Figure 3
 
Disease progression in two MacTel type 2 patients. Baseline lesion boundaries are outlined in blue on AOSLO and correlated with OCT B-scans via yellow, vertical dashed lines. Tan lines indicate location of OCT B scans shown below each AOSLO montage. Visual acuity, PRL (white clusters), and IS/OS breaks on OCT (red arrowheads) are shown. (A, B) AOSLO (top row): There is nasal expansion from 2011 to 2013. Within the blue rectangle, there are newly resolvable, hyperreflective cones temporally that are not seen in (A). OCT (bottom row): Selected scan shows anatomy at all three AOSLO-defined categories (N, D, R). The reflectivity of the IS/OS line within the lesion is relatively dim compared with outside the lesion. In (A), the dashed vertical lines do not correspond exactly with IS/OS breaks. In (B), the same dashed lines show that temporally, a small, previously dark IS/OS segment in 2011 is hyperreflective in 2013 (yellow arrow). VA, PRL: The decline in VA coincides with a shift in PRL. (C, D) AOSLO: There is nasal extension from 2010 to 2014. Within the blue rectangle, there are apparent cones in a formerly dim region temporal to the vertical retinal vascular landmark. OCT: The IS/OS defect has increased and extended nasally. A small, previously dark IS/OS segment in 2010 appears hyperreflective in 2014 (yellow arrow). Note: The difference in foveal contours between (C) and (D) is likely due to loss of outer retinal layers, as demonstrated in Figure 4B, B-scans a through e. VA, PRL: VA stable, PRL center unchanged during the course of the study.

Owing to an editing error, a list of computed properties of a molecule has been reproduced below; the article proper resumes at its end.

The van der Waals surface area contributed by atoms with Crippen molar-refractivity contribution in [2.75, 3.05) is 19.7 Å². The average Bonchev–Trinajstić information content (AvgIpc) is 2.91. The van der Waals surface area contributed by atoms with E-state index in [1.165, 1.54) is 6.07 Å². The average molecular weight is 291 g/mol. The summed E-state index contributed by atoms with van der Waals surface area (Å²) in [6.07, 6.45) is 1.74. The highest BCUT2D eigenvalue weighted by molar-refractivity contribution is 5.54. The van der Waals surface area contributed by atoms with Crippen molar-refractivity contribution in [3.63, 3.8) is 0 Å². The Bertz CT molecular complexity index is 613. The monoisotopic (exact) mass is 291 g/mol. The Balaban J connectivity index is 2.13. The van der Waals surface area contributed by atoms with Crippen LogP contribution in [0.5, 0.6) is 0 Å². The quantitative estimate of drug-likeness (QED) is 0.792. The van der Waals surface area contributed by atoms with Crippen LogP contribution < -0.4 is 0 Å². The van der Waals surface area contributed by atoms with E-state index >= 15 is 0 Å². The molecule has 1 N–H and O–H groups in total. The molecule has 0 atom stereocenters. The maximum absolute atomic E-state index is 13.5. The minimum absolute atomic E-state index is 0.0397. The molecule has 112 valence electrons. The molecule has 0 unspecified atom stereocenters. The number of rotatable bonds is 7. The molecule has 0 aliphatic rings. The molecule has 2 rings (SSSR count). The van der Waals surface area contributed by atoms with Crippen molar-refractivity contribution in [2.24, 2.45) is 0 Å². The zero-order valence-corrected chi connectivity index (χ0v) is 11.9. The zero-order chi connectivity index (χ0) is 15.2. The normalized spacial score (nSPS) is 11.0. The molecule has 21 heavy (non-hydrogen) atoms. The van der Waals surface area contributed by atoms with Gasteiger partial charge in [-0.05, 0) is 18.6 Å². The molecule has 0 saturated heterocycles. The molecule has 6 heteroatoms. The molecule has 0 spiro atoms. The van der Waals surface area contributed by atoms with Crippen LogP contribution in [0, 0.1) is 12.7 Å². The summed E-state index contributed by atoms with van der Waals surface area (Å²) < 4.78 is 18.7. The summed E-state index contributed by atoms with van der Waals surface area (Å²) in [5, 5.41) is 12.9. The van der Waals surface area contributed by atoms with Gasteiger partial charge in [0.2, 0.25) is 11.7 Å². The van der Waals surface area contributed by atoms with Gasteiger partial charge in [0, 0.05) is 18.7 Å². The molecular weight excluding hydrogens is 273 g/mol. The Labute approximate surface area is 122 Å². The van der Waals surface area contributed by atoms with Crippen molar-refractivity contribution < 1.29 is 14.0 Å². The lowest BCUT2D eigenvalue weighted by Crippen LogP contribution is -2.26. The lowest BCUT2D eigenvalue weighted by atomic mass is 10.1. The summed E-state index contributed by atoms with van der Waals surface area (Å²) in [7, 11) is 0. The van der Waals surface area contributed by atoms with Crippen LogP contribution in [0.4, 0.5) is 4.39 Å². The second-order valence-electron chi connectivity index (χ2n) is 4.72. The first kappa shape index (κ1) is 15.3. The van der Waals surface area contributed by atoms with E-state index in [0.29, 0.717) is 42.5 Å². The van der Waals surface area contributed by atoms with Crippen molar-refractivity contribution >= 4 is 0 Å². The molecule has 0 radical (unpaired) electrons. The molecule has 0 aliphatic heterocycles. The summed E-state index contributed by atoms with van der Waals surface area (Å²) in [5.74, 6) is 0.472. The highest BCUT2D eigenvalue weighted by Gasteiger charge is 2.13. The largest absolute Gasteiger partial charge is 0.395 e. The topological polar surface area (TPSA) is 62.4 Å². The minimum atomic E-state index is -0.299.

Figure 3
 
Disease progression in two MacTel type 2 patients. Baseline lesion boundaries are outlined in blue on AOSLO and correlated with OCT B-scans via yellow, vertical dashed lines. Tan lines indicate location of OCT B scans shown below each AOSLO montage. Visual acuity, PRL (white clusters), and IS/OS breaks on OCT (red arrowheads) are shown. (A, B) AOSLO (top row): There is nasal expansion from 2011 to 2013. Within the blue rectangle, there are newly resolvable, hyperreflective cones temporally that are not seen in (A). OCT (bottom row): Selected scan shows anatomy at all three AOSLO-defined categories (N, D, R). The reflectivity of the IS/OS line within the lesion is relatively dim compared with outside the lesion. In (A), the dashed vertical lines do not correspond exactly with IS/OS breaks. In (B), the same dashed lines show that temporally, a small, previously dark IS/OS segment in 2011 is hyperreflective in 2013 (yellow arrow). VA, PRL: The decline in VA coincides with a shift in PRL. (C, D) AOSLO: There is nasal extension from 2010 to 2014. Within the blue rectangle, there are apparent cones in a formerly dim region temporal to the vertical retinal vascular landmark. OCT: The IS/OS defect has increased and extended nasally. A small, previously dark IS/OS segment in 2010 appears hyperreflective in 2014 (yellow arrow). Note: The difference in foveal contours between (C) and (D) is likely due to loss of outer retinal layers, as demonstrated in Figure 4B, B-scans a through e. VA, PRL: VA stable, PRL center unchanged during the course of the study.